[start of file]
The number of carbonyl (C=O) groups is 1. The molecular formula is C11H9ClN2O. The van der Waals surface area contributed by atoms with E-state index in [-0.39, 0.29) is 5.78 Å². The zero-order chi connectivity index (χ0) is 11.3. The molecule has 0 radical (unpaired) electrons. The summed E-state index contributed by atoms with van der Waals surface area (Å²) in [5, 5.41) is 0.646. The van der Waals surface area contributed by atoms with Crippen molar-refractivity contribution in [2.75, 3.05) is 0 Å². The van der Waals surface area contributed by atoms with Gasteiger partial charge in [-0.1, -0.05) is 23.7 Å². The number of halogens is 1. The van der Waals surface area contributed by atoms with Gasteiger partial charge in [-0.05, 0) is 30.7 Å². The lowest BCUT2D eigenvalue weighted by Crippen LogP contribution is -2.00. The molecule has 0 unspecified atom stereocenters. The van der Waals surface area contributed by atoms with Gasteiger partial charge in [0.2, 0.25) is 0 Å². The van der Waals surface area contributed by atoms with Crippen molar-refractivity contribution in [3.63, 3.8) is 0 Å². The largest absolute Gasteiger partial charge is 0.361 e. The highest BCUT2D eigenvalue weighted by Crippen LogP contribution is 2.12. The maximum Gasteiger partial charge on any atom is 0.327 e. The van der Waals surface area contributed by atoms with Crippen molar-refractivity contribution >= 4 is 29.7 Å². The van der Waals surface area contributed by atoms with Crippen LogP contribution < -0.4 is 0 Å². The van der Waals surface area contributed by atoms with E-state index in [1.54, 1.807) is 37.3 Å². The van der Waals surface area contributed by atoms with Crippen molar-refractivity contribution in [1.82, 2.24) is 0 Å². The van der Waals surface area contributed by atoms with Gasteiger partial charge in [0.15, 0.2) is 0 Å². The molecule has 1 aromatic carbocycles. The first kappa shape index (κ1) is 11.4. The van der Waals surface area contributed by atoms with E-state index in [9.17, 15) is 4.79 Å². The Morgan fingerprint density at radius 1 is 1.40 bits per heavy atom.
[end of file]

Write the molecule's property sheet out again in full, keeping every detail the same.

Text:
The number of carbonyl (C=O) groups is 1. The molecular formula is C11H9ClN2O. The van der Waals surface area contributed by atoms with E-state index in [-0.39, 0.29) is 5.78 Å². The zero-order chi connectivity index (χ0) is 11.3. The molecule has 0 radical (unpaired) electrons. The summed E-state index contributed by atoms with van der Waals surface area (Å²) in [5, 5.41) is 0.646. The van der Waals surface area contributed by atoms with Crippen molar-refractivity contribution in [2.75, 3.05) is 0 Å². The van der Waals surface area contributed by atoms with Gasteiger partial charge in [-0.1, -0.05) is 23.7 Å². The number of halogens is 1. The van der Waals surface area contributed by atoms with Gasteiger partial charge in [-0.05, 0) is 30.7 Å². The lowest BCUT2D eigenvalue weighted by Crippen LogP contribution is -2.00. The molecule has 0 unspecified atom stereocenters. The van der Waals surface area contributed by atoms with Gasteiger partial charge in [0.2, 0.25) is 0 Å². The van der Waals surface area contributed by atoms with Crippen molar-refractivity contribution in [3.63, 3.8) is 0 Å². The largest absolute Gasteiger partial charge is 0.361 e. The highest BCUT2D eigenvalue weighted by Crippen LogP contribution is 2.12. The maximum Gasteiger partial charge on any atom is 0.327 e. The van der Waals surface area contributed by atoms with Crippen molar-refractivity contribution >= 4 is 29.7 Å². The van der Waals surface area contributed by atoms with Crippen LogP contribution < -0.4 is 0 Å². The van der Waals surface area contributed by atoms with E-state index in [1.54, 1.807) is 37.3 Å². The van der Waals surface area contributed by atoms with Crippen molar-refractivity contribution in [1.82, 2.24) is 0 Å². The van der Waals surface area contributed by atoms with Gasteiger partial charge in [0.15, 0.2) is 0 Å². The molecule has 1 aromatic carbocycles. The first kappa shape index (κ1) is 11.4. The van der Waals surface area contributed by atoms with E-state index in [9.17, 15) is 4.79 Å². The Morgan fingerprint density at radius 1 is 1.40 bits per heavy atom.